Asked whether he has been able to find friends at the camp, Shoheb looked around at the others, grinned, and said “yes, I have friends.” Putting her arm around him warmly, Lena, the Greek volunteer, said “yes, we are going to keep him here.” For the first time, I saw Shoheb really smile.
The following day, visual artist and PPC Artist Ally Pam Longobardi performed a special intervention at one of the remaining refugee camps on Lesbos. I had the fortune of accompanying her and photographing the workshop designed for the adolescents living at the location. Our initial contact, Australian volunteer Rachel Mackie, not only gained the needed permissions in advance of our arrival, but also led adolescents from this camp on a beach clean-up.
The children collected the usual plastic water bottles, straws, fishing nets, Styrofoam and other island detritus. But they also gathered some of Lesbos’ new quotidian finds: shredded plastic boats and rafts, life jackets and pool floaties, shoes and flip-flops, scraps of reflective thermal blankets — remnants of the harrowing journeys of over 500,000 migrants on Lesbos alone.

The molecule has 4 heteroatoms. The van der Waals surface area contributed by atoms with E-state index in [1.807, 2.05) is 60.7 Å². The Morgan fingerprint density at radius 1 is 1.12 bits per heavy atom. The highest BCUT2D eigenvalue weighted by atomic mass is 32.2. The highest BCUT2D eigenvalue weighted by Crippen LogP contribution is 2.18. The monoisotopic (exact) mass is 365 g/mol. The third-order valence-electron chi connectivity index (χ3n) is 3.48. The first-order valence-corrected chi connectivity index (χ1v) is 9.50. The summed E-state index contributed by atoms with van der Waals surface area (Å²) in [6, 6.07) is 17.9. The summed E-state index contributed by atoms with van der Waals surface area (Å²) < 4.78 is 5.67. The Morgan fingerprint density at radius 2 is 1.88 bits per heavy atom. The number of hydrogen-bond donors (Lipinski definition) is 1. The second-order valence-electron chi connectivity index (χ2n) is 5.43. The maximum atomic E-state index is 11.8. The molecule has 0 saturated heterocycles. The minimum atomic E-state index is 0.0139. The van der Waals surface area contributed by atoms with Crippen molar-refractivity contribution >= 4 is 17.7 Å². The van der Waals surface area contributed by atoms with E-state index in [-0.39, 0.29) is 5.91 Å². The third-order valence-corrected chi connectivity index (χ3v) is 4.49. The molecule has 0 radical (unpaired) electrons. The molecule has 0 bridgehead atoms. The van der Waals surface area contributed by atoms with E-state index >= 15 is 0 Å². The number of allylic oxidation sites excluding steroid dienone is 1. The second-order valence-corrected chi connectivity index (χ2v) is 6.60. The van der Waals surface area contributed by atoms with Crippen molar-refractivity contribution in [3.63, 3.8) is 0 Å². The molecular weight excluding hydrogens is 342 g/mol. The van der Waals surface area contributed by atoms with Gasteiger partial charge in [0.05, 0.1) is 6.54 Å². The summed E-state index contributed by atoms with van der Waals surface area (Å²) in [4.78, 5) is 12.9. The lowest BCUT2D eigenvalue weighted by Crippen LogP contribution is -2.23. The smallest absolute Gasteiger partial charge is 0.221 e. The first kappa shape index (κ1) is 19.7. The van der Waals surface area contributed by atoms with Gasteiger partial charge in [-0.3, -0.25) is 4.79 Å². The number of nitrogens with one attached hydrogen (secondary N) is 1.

Each of the children we met, none older than 19, had travelled alone and is, for now, finding a new home among fellow refugees and dedicated aid workers from organizations such as Save the Children, Doctors Without Borders, and many others from around the world.
On our arrival we found art works already on display — sketches and paintings, many depicting refugee arrivals, or scenes of Mytilene, where refugees are initially processed. Longobardi began leading several young people in her characteristic process of sorting and categorizing the bags of plastic waste and entangled driftwood the children had collected. There was no plan for a final design or symbolic theme, nor was there any expectation of the snippets of stories that a few of the participants shared as they picked up a particular object. One even reflected “this was like the boat I came on.”